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Red Rock Canyon State Park, California, United States

Hagen Trail

Red Rock Canyon State Park

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Length: 1.3 miles / 2.1 km
Family Friendly • Dog Friendly
Overview: The Hagen Trail at Red Rock Canyon State Park travels past red-stained sandstone curtains, rock windows, and desert cliffs. Well over 100 movies have been filmed in Red Rock Canyon State Park, including westerns such as "Zorro Rides Again", "The Big Country", and "Law and Order" starring Ronald Reagan, as well as other hits such as "The Ten Commandments", "Jurassic Park", and "Beneath the Planet of the Apes".

Although the main trail is only 1.1 miles long (with a 0.1 mile side trail to a bench), it is possible to spend several hours in this area exploring red cliffs, washes, and side canyons just off the main trail. Off-trail exploration is allowed, as many of the points of interest are several hundred feet off the trail. Be sure to be careful off trail, especially on uneven ground, as much of the rock is sandy, weak, and can easily crumble if weighted.

Tips: Many interested rocks and features are found off-trail, but be very careful of loose, weak, crumbly rock underfoot and fractured overhanging rock. If you should find fossils, petroglyphs, pottery shards, or opals, please leave them for the next person to discover.

Dogs are allowed on a 6-foot leash, but not allowed off-trail.

Summers can be very hot, and the winters chilly. Carry water, sunscreen, and windproof layers.

Points of Interest



The Parking is located just off Highway 14 on the west side of Abbott Drive. To reach the trailhead, take the exit off of 14 leading to the Red Rock Canyon State Park Visitor Center and Campground. The parking area is just a few hundred feet on the left after exiting Hwy 14.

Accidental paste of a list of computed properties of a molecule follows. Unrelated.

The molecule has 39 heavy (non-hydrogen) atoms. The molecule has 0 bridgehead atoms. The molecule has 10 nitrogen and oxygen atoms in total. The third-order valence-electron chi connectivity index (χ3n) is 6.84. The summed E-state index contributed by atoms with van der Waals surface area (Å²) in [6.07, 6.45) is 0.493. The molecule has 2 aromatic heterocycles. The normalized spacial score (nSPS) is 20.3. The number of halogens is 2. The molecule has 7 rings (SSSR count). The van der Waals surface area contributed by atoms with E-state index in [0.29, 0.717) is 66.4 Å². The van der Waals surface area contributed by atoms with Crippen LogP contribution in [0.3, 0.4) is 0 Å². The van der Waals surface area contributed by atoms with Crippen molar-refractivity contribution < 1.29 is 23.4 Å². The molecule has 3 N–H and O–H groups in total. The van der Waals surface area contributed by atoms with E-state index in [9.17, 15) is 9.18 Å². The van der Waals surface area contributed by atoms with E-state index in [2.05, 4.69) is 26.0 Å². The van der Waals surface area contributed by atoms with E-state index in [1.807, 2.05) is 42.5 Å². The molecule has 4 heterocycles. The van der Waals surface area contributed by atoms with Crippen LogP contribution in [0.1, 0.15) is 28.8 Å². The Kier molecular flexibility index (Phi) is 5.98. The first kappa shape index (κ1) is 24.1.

CA State Park Day Use Fee is not currently required for this trailhead, but is encouraged to support this park and is required for the visitor center. Check and make sure this is still the case when you visit.

Bench at Overlook

A bench sits atop a pleasant overlook surrounded by Yucca plants

Window Rock Junction

The loop part of the trail starts at this junction. In addition, this is the best point to locate Window Rock, a few hundred feet to the west. If you have a compass, window rock is at an azimuth of 287 degrees(true north) or 274 degrees (magnetic north).

Window Rock

Window Rock is an example of one of the several rock windows in Red Rock Canyon. It is formed in the red-stained sandy mudstone from erosional processes such as seeping water that continue today. Eventually the window will collapse, but new window rocks will form elsewhere!

Fluted Sandstone Cliffs

These fluted sandstone cliffs are overlain by red-stained harder sandstones and basalt (lava flow) rock at the very top. The red staining comes from iron in the rock, and is washed down the cliffs by seeps of water after heavy rains. The curtains, made of very soft sand or mudstone, are formed when water seeps out above them and runs down their sides. The slightly harder rock on the top protects the top of the curtains from eroded away, thus preserving the cliffs.

Trail close to Reagan Rock

At a slight bend back left in the trail, look to the Northwest at this point for a prominent buttress with a red cap, known as Reagan Rock. Ronald Reagan, starring as Frame Johnson in the 1953 film Law and Order, is shot dead by his brother while standing (and falling off of) this buttress.